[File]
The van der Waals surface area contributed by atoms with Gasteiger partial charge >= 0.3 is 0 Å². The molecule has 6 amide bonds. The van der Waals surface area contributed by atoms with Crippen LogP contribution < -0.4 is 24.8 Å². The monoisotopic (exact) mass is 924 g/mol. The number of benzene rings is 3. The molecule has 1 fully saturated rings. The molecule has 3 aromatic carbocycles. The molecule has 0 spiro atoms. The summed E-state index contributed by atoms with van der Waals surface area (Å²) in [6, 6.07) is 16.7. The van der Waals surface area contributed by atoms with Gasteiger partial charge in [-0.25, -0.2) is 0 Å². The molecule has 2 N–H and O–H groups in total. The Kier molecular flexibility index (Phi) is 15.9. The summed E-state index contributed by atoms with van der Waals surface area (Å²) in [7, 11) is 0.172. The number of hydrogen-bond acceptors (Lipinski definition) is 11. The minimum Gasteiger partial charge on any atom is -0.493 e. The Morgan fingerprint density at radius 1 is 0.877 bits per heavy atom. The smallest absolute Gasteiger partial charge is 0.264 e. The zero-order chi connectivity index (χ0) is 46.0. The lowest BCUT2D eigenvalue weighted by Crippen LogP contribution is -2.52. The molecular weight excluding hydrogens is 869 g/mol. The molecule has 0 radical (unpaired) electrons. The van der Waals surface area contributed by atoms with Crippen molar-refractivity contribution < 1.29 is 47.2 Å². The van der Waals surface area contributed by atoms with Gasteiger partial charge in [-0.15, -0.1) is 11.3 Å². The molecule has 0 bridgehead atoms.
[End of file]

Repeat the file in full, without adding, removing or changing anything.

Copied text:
The van der Waals surface area contributed by atoms with Gasteiger partial charge >= 0.3 is 0 Å². The molecule has 6 amide bonds. The van der Waals surface area contributed by atoms with Crippen LogP contribution < -0.4 is 24.8 Å². The monoisotopic (exact) mass is 924 g/mol. The number of benzene rings is 3. The molecule has 1 fully saturated rings. The molecule has 3 aromatic carbocycles. The molecule has 0 spiro atoms. The summed E-state index contributed by atoms with van der Waals surface area (Å²) in [6, 6.07) is 16.7. The van der Waals surface area contributed by atoms with Gasteiger partial charge in [-0.25, -0.2) is 0 Å². The molecule has 2 N–H and O–H groups in total. The Kier molecular flexibility index (Phi) is 15.9. The summed E-state index contributed by atoms with van der Waals surface area (Å²) in [7, 11) is 0.172. The number of hydrogen-bond acceptors (Lipinski definition) is 11. The minimum Gasteiger partial charge on any atom is -0.493 e. The Morgan fingerprint density at radius 1 is 0.877 bits per heavy atom. The smallest absolute Gasteiger partial charge is 0.264 e. The zero-order chi connectivity index (χ0) is 46.0. The lowest BCUT2D eigenvalue weighted by Crippen LogP contribution is -2.52. The molecular weight excluding hydrogens is 869 g/mol. The molecule has 0 radical (unpaired) electrons. The van der Waals surface area contributed by atoms with Crippen molar-refractivity contribution < 1.29 is 47.2 Å². The van der Waals surface area contributed by atoms with Gasteiger partial charge in [-0.15, -0.1) is 11.3 Å². The molecule has 0 bridgehead atoms.